The Houston Real Estate Council took the side of Buckhead in its statement to the court. The group noted that an earlier friend-of-the-court brief submitted by Houstonians for Responsible Growth, a nonprofit that represents developers, which argued against a permanent injunction for a project that otherwise complied with city regulations and state law.

See here, here, and here for the background. I truly have no idea what Judge Wilson should do, or what he might do. The only thing I feel confident about is that someone will appeal his ruling, whatever it is.

Will the Ashby Highrise ever be built?

The Chron reviews the bidding so far prior to Monday’s Ashby hearing.

Sue me!

Key to the jury’s finding was that the project should be considered a nuisance. The residents’ attorneys will ask the judge to grant a permanent injunction for the Ashby high-rise, stopping the project from being built. The developers’ side will ask the judge not to enter judgment on the jury’s findings and allow the project to go forward, arguing in part that the evidence was not presented in trial to prove the project was “abnormal and out of place.”

“It’s very hard to balance the interests and assign a remedy that will compensate anyone who suffered harm, but try not to impede the property rights and system of development for the state as a whole,” said Matthew Festa, professor at South Texas College of Law, who specializes in land use and testified during last year’s trial.


Festa said the judge can take the jury finding of nuisance and award a permanent injunction, compensate residents with the monetary award or rule that the verdict did not comply with the law. He said the court will likely factor in the delays to the project, the investments and costs to developers in his decision.

“This could have some pretty interesting implications for development, not just in Houston and Texas, but nationally,” he said. “The idea of being able to stop something otherwise legal before it’s built is novel.”

It’s a tough call. If the project is a genuine nuisance, then it doesn’t make sense to let it be built as is. But if that’s the case, then what can be built there? And if it’s not a nuisance, then what’s the problem? The residents will be awarded damages, which in theory at least makes them whole. It’s no wonder the city submitted a brief asking for the project to be allowed. It’s a big mess from a regulatory perspective otherwise.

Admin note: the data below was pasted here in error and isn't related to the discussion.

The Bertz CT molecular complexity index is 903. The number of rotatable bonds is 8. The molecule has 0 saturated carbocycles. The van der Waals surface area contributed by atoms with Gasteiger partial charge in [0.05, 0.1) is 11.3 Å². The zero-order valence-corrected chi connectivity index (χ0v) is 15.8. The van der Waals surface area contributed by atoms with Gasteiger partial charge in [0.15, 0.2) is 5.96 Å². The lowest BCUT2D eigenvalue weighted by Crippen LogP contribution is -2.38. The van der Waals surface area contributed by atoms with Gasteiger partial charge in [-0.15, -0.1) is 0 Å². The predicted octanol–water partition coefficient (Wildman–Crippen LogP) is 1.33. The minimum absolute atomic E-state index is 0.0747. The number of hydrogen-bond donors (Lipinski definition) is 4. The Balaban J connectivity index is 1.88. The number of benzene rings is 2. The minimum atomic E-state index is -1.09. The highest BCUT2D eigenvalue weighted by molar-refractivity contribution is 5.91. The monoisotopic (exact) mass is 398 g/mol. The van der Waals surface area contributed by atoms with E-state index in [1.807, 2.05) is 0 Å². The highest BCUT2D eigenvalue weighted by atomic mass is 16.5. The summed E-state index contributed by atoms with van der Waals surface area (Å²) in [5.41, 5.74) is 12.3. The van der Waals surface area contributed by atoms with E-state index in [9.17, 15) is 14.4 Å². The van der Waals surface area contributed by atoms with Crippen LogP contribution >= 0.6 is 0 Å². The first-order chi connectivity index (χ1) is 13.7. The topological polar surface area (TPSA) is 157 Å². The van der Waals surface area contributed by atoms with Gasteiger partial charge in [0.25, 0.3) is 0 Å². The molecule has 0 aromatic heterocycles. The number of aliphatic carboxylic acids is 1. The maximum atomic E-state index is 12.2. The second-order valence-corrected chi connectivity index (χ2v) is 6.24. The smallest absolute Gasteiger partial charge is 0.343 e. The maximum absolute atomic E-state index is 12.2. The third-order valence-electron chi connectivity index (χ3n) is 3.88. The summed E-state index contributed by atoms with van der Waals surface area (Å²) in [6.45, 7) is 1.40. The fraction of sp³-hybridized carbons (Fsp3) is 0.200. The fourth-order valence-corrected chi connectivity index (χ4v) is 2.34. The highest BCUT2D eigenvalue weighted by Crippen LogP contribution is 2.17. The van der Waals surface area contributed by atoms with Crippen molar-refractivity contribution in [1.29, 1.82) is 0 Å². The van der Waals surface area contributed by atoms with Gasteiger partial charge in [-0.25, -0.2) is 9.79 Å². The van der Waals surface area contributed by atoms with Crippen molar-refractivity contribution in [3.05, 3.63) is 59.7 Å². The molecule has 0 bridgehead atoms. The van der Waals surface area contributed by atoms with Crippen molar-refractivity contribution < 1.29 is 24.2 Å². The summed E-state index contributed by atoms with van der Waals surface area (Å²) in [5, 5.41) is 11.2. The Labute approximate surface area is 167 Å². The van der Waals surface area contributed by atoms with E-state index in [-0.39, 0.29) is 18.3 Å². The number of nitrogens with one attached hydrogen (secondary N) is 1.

I don’t envy the judge in the case, who is fully aware that all eyes are on him.

Having heard the last of the legal arguments on Monday, state District Judge Randy Wilson acknowledged a dilemma he faces in having to rule whether the Ashby high-rise can go forward: If he stops the 21-story tower, could developers come back with, say, a 20-story model that might spark another lawsuit from outraged neighbors?

The case of 1717 Bissonnet differs from some previous nuisance cases that were more clear-cut, he said, such as a slaughterhouse or tanning facility that was planned alongside private residences. In this case, a permanent injunction would block a residential tower that would replace the two-story Maryland Manor apartments that were demolished.

“It’s not putting a racetrack next to somebody, so what type of residences should be permitted?” Wilson asked. “We know a Maryland Manor is fine, but 21 stories is not fine. But what is? That’s a horse of a different color.”

The judge asked for a final set of documents from attorneys on both sides and promised to make a decision promptly.

“This case has intense public interest and has stretched for some time,” Wilson told a courtroom packed with observers interested in the outcome of the seven-year-long battle. “Because of this, I will rule quickly.”

I have no idea what he will rule. We’ll just how quickly he produces his opinion. Prime Property and Stop Ashby Highrise have more.

City asks court to let Ashby Highrise be built


Sue me!

The city on Friday asked a judge to let the Ashby high-rise project go forward after seven years of wrangling and a recent jury verdict in favor of nearby residents who oppose the 21-story tower planned for 1717 Bissonnet.

City Attorney David Feldman said halting construction of a project that satisfied the regulations in place at the time it was granted a permit would “irreparably impair future developments in the city.”

“The uncertainty surrounding the outcome of such lawsuits would hinder developers from financing, leasing and constructing real estate developments in Houston, which require long-term secure contracts,” Feldman wrote in a letter delivered to state District Judge Randy Wilson. “We urge the court to consider the serious public policy considerations involved.”


“We’re not endeavoring to take a position in this specific situation,” Feldman said Friday. “It’s a broader question of whether, in a city such as ours without zoning, development can reasonably be expected to occur if a developer that complies with all laws and deed restrictions can be enjoined from building … What kind of effect would that have on development in a city such as ours? That’s the point that we felt was important to raise with the court.”

The city’s stance surprised Earle Martin, one of the residents who brought the suit. He said that even when the city settled a separate lawsuit with Buckhead in 2012, Mayor Annise Parker continued to insist the project was not suitable for the area.